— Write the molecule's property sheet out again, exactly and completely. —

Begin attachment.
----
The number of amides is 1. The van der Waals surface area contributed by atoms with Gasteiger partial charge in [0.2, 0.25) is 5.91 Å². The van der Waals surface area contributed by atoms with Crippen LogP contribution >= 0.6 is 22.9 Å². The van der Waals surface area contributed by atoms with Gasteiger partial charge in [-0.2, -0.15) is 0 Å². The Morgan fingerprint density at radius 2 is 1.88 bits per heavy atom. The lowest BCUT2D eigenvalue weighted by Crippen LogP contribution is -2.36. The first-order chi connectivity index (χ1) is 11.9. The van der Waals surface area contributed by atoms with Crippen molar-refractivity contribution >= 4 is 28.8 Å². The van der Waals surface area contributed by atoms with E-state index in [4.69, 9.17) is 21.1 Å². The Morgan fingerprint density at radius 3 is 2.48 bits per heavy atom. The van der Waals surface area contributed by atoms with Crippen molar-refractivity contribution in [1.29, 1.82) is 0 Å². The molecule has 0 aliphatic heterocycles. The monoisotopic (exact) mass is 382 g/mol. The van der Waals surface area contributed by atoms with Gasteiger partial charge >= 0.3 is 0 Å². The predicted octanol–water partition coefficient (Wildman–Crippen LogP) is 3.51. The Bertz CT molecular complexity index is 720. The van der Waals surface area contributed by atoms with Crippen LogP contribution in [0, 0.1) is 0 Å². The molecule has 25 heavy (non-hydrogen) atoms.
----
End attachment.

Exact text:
The number of amides is 1. The van der Waals surface area contributed by atoms with Gasteiger partial charge in [0.2, 0.25) is 5.91 Å². The van der Waals surface area contributed by atoms with Crippen LogP contribution >= 0.6 is 22.9 Å². The van der Waals surface area contributed by atoms with Gasteiger partial charge in [-0.2, -0.15) is 0 Å². The Morgan fingerprint density at radius 2 is 1.88 bits per heavy atom. The lowest BCUT2D eigenvalue weighted by Crippen LogP contribution is -2.36. The first-order chi connectivity index (χ1) is 11.9. The van der Waals surface area contributed by atoms with Crippen molar-refractivity contribution >= 4 is 28.8 Å². The van der Waals surface area contributed by atoms with E-state index in [4.69, 9.17) is 21.1 Å². The Morgan fingerprint density at radius 3 is 2.48 bits per heavy atom. The van der Waals surface area contributed by atoms with Crippen molar-refractivity contribution in [1.29, 1.82) is 0 Å². The molecule has 0 aliphatic heterocycles. The monoisotopic (exact) mass is 382 g/mol. The van der Waals surface area contributed by atoms with Gasteiger partial charge >= 0.3 is 0 Å². The predicted octanol–water partition coefficient (Wildman–Crippen LogP) is 3.51. The Bertz CT molecular complexity index is 720. The van der Waals surface area contributed by atoms with Crippen LogP contribution in [0, 0.1) is 0 Å². The molecule has 25 heavy (non-hydrogen) atoms.